How to Fix a Septic Tank Pump That Is Not Working

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Things You'll Need

  • Rubber gloves

  • Water hose

  • Safety goggles

  • Face mask

A properly working effluent pump is critical to a septic system.

Effluent pumps are the heart of a working septic system. Effluent pumps can clog from debris washed into the pump chamber from the main septic tank. Septic tank baffles, which are located over the outlet holes, protect the pump chamber of the septic tank from pump debris. Septic tank corrosion or overzealous pumping companies can break these baffles and allow debris, grease and oils to flow into the pump chamber. Effluent pumps that are plugged by sludge or debris will fail to remove waste water from the pumping chamber, and rising liquid levels will set off the septic tank alarm.

Pump Removal and Cleaning

Step 1

Shut off the breaker for the septic pump at your home's electrical panel.

Step 2

Unplug the effluent pump from the electrical outlet.

Step 3

Remove the manhole cover from the septic tank's pump chamber and set it aside.

Step 4

Locate the union that releases the septic pump from the rest of the plumbing and disconnect it.

Step 5

Lift the pump from the tank, using the attached lift rope, and set it on the ground.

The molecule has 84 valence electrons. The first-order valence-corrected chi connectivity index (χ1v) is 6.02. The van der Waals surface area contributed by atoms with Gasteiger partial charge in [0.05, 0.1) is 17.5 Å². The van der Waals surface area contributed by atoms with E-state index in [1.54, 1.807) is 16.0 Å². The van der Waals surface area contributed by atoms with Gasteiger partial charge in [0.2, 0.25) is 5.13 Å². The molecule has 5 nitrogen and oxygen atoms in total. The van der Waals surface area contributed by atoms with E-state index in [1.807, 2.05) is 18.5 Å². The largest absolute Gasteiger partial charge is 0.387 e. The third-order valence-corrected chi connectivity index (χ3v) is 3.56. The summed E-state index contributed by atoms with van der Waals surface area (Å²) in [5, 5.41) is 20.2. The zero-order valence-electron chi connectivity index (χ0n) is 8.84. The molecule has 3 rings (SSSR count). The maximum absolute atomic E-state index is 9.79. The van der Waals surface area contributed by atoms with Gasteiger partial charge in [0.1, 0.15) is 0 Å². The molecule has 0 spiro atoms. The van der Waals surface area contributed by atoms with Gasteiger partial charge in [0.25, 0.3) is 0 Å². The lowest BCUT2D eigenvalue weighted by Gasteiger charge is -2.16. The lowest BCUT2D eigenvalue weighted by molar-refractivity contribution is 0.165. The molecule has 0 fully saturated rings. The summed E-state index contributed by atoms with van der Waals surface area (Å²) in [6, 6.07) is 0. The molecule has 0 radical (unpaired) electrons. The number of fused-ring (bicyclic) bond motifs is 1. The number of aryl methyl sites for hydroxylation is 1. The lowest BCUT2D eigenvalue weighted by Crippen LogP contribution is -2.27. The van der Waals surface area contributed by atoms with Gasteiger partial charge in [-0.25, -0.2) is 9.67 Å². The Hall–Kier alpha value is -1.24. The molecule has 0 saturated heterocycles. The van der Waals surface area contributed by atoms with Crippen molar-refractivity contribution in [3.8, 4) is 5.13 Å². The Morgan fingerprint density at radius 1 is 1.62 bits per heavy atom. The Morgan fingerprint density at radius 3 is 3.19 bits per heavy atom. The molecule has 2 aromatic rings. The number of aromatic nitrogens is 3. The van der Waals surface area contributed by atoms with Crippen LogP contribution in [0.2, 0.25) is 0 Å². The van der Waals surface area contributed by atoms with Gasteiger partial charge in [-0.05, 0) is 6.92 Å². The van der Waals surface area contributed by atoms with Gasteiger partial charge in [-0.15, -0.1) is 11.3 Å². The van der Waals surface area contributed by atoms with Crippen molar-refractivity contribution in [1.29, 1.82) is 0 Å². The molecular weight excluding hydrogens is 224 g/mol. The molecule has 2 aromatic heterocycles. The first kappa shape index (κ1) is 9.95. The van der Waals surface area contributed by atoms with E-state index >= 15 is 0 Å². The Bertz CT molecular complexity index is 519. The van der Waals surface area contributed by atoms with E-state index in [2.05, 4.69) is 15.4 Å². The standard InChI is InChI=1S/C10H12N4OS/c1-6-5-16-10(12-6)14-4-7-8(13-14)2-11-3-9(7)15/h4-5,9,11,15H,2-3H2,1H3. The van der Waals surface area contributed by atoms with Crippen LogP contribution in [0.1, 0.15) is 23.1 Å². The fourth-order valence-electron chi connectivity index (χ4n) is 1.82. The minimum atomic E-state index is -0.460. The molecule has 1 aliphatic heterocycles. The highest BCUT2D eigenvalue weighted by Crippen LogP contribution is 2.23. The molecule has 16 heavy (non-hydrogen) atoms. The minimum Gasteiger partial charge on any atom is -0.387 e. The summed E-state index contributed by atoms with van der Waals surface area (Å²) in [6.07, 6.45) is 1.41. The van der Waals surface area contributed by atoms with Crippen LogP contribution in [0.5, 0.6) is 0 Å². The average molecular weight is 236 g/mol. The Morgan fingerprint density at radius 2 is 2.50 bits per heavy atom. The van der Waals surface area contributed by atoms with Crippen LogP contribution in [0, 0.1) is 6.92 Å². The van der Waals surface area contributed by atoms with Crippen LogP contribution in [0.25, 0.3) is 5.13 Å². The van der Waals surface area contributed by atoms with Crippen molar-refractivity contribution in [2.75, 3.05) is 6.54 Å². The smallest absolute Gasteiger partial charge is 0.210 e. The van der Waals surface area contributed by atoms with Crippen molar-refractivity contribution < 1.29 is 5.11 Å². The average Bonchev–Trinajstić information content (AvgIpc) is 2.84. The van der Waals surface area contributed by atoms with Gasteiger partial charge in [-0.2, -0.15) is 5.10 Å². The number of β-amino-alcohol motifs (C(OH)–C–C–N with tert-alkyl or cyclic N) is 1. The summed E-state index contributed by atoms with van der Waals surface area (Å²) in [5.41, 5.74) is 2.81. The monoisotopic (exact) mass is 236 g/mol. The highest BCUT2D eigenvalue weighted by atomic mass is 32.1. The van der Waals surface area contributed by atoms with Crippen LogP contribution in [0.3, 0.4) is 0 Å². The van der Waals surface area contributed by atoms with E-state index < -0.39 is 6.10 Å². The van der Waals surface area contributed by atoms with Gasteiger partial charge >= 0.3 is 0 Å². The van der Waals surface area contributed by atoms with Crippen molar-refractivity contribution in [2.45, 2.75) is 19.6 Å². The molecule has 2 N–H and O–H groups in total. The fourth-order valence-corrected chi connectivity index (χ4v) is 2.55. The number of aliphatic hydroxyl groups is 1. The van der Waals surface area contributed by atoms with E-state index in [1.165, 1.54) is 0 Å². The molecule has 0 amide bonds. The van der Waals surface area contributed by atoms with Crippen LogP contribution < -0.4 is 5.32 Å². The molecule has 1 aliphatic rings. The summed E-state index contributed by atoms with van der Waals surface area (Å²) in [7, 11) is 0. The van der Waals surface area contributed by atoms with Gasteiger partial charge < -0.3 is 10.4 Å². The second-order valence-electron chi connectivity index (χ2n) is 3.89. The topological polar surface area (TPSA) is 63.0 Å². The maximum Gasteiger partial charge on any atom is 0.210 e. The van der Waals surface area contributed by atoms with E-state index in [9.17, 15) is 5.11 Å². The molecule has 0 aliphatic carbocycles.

Step 6

Invert the pump and remove the debris from the pump's impeller. Run water through the impeller housing with a water hose to remove any remaining debris.

Pump Replacement

Step 1

Lower the pump back into the tank by the lift rope.

Step 2

Reattach the union on the pump assembly.

Step 3

Plug in the pump and turn on the breaker at the electrical panel.

Step 4

Locate the "On/Off" switch in the pump tank and lift it to its vertical or "On" position.

Step 5

Verify the pump is pumping by watching the level of the water drop.

Tip

Have the septic tank pumped by a septic system maintenance company before working on the pump to make the removal process easier to see.

Warning

Working around a septic tank is dangerous. Use proper safety equipment, including goggles, gloves and a face mask.

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Stephen Hasty

Stephen Hasty started writing in 2009. Covering technical articles and newsletters, his work has appeared in "The Kennebec Valley Plumbing Newsletter" and "Maine Leasing." Hasty holds a bachelor's degree from Saint Cloud State University, a real estate sales agent license and a master plumber license from the state of Maine.